Second Circuit Clarifies OWBPA Requirements for ADEA Release in a Separation Agreement

07.17.2011

In an important and potentially far-reaching employment decision decided earlier this month, the United States Court of Appeals for the Second Circuit (“Second Circuit”) fleshed out the Older Worker Benefits Protection Act (“OWBPA”), 29 U.S.C. § 626(f), requirements for a release of claims made under the Age Discrimination in Employment Act (“ADEA”), 29 U.S.C. § 621 et seq., in a separation agreement. See Ridinger v. Dow Jones & Co., Docket No. 10-1771-cv, 2011 WL 2675921 at *1 (2d Cir. July 11, 2011). This ruling is valuable for employers, especially in the Second Circuit where there is a dearth of case law on the issue, because it sheds light into how employers can satisfy the “calculated to be understood” requirement of OWPBA, and does not extend the notorious IBM decisions, Thomforde v. IBM, 406 F.3d 500 (8th Cir. 2005) and Syverson v. IBM, 472 F.3d 1072 (9th Cir. 2007). Those decisions had invalidated ADEA waivers on the theory that the language in those separation agreements, which included a release of claims and a covenant not to sue, had not been “calculated to be understood.” Plaintiff Thomas Ridinger (“Ridinger”) was hired by Dow Jones & Company (“Dow Jones”) in December 2001 as a photo editor for Smartmoney magazine. Ridinger, 2011 WL 2675921 at *1. In 2007, the 62 year old was terminated and given a severance package that included 20 weeks salary and other benefits in exchange for signing a Separation Agreement and General Release. Id. In the Separation Agreement and General Release (“Separation Agreement”), Ridinger agreed to waive and release all claims, including age discrimination claims under the ADEA, he may have against Dow Jones. The Separation Agreement, however, did include language that:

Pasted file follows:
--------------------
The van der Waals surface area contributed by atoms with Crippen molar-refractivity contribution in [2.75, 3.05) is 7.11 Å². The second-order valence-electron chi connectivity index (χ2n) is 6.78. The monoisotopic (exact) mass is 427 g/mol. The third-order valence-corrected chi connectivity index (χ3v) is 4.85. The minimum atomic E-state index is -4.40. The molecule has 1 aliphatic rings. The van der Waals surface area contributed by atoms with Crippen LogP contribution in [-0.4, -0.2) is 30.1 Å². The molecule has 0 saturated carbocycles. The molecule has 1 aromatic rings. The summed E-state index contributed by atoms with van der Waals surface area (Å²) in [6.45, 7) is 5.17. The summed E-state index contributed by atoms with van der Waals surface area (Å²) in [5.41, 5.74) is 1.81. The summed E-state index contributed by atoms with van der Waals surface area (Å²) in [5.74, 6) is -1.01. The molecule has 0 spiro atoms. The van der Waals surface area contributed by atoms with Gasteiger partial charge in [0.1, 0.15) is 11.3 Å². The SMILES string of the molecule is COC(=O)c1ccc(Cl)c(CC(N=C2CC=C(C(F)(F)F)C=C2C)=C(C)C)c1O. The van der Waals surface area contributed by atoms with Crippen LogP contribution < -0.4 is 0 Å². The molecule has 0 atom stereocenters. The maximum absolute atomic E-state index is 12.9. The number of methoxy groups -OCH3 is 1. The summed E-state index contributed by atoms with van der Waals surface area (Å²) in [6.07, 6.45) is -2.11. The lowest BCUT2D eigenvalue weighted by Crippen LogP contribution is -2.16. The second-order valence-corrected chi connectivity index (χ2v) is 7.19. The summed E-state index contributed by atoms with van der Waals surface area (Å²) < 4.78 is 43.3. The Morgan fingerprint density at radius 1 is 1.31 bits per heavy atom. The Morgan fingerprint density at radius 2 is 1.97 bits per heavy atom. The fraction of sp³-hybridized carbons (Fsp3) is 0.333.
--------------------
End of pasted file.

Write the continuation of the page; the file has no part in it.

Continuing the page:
[n]othing in this Agreement shall limit or restrict Manager’s [sic] right under the ADEA to challenge the validity of this Agreement in a court of law. This waiver and release does not apply to any claim that may arise under the ADEA after the date that Employee signs the Agreement.

Id. at *2. The Separation Agreement also included language that:

[e]mployee further understands that, under the law, the obligations to repay money received and to pay the Company’s damages and costs provided for in paragraph 4(b) in the event that Employee breaches his promise not to file a suit over released claims do not apply to claims under the ADEA. Therefore, the financial obligations of paragraph 4(b) would not apply to a suit filed solely under the ADEA, but Employee nevertheless understands that the waivers and releases contained in paragraph 4(a) still apply to ADEA claims and that he has waived all ADEA claims as part of this Agreement and that in any suit brought under the ADEA, Employee would not be entitled to any damages or other relief unless this Agreement and the waivers contained in it were deemed to be unlawful or otherwise invalid.